11.

The Simple Farmboy knew just what to do to.  He took off his clothes and folded them neatly.  He placed his hat on top.  Then he walked out into the cool, clear pond, happier than he had ever been. 

                                                       


__________________________________________________
Learning about the Pennsylvania German
world of the Simple Farmboy

page 1  
This story takes place in southeastern Pennsylvania, where religious groups from Germany and Switzerland continue a way of life that is centuries old.  Both the Amish and the Old Order Mennonites still speak the language they brought over from Europe and continue to dress in traditional clothing.  Some groups will not use newer forms of technology, including television and computers and motorized vehicles.  They travel by horse and buggy, or on bicycles.  And they work their fields with animal-drawn plows.

It takes a lot of power to pull a plow through heavy soil. A team of oxen can do the work of a modern tractor, slowly but surely.  An ox looks like a milk cow that has spent a lot of time lifting weights in the gym.  In fact, an ox is a cow-a male cow, trained from an early age to follow the farmer's commands.  Gee means "turn right, haw means "turn left," and of course whoah is used by people to control people, too! 

page 2
Do you believe in ghosts and evil spirits?  Some Pennsylvania German farmers may have.  They climbed tall ladders to paint large, circular "hex signs" on their barns, like the three shown here.  Hex is Pennsylvania Dutch for "witch," and it is possible that the designs were intended to protect farm animals from witches' spells.  But modern historians argue that that the Pennsylvania Germans weren't superstitious, and simply used the symbols as decorations.  

page 3
The Simple Farmboy's cottage was built of stone, as were many houses and barns in Pennsylvania German country.  Stone was a traditional building material of immigrants from southern Germany and Switzerland.  It takes time and muscle to lay up stone walls, but the materials were free and also had to be removed from the fields in order to plow.   If you visit this region of Pennsylvania, you can see that the buildings change color according to the stones lying under the soil.  Traveling from the north, gray stone gives way to a red the color of dry catfood, and then to an odd greenish stone as you approach the Maryland state line.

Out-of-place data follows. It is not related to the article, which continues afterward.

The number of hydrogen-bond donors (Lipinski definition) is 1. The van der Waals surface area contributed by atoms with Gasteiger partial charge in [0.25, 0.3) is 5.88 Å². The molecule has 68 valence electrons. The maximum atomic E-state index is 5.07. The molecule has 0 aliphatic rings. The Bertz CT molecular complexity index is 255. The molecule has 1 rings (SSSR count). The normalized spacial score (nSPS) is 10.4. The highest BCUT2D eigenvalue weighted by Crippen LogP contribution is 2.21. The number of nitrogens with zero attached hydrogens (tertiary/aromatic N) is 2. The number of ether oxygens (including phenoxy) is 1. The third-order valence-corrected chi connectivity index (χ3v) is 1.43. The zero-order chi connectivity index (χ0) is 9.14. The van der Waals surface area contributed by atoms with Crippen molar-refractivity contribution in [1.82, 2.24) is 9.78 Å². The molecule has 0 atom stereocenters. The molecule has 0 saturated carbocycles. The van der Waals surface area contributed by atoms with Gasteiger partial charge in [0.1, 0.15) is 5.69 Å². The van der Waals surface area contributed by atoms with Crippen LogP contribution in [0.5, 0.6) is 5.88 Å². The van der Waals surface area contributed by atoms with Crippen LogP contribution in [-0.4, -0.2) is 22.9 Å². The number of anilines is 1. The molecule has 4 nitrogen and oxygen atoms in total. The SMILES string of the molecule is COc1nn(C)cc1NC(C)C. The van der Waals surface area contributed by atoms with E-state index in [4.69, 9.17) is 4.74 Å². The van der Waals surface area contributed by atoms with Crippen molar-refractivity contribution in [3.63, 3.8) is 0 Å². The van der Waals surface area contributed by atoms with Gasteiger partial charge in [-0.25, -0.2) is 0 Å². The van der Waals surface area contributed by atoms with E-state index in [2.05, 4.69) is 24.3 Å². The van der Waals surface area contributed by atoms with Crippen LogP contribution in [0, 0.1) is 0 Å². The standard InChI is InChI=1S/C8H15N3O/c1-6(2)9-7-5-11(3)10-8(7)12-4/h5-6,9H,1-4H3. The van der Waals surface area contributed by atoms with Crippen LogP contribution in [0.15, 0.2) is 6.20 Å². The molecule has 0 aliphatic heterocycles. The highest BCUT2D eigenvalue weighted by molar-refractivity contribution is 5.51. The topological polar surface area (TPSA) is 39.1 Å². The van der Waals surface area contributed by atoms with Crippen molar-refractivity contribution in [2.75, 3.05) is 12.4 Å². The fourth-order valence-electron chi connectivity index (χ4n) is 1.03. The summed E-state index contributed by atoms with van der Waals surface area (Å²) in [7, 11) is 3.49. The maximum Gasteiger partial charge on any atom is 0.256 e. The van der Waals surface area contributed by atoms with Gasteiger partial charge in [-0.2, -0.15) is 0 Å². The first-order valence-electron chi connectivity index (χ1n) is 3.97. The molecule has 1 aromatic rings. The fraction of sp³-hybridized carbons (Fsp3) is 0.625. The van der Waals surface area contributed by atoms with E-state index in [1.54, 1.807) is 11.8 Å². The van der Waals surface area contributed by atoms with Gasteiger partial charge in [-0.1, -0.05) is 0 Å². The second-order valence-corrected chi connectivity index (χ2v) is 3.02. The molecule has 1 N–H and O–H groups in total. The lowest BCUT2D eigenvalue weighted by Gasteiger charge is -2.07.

page 4
Pennsylvania Germans often decorated their furniture with simple tulip and heart shapes.  Even a simple plaster wall might be patterned with lines and dots of paint, such as the Simple Farmboy's cottage on the previous page.  Old Man Dunkel was proud of his clock, with its special dial that shows the changing phases of the moon.  Some Pennsylvania German farmers believed that wooden shingles should be nailed to a roof only when the moon is getting smaller (or waning) to prevent these thin pieces of wood from curling up and splitting.  And it was said that hogs slaughtered when the moon is growing larger (or waxing) would have the best-tasting meat.

page 5
The Simple Farmboy's clothing is similar to that worn by Amish and Old Order Mennonites.  In these religious communities, people live simply, and that includes dressing simply.  Colors are quiet.  Fabrics are practical and durable.  And fashions are extremely slow to change.  Some groups may even refrain from using buttons on their clothing, preferring the hook-and-loop fasteners that were common before buttons were invented.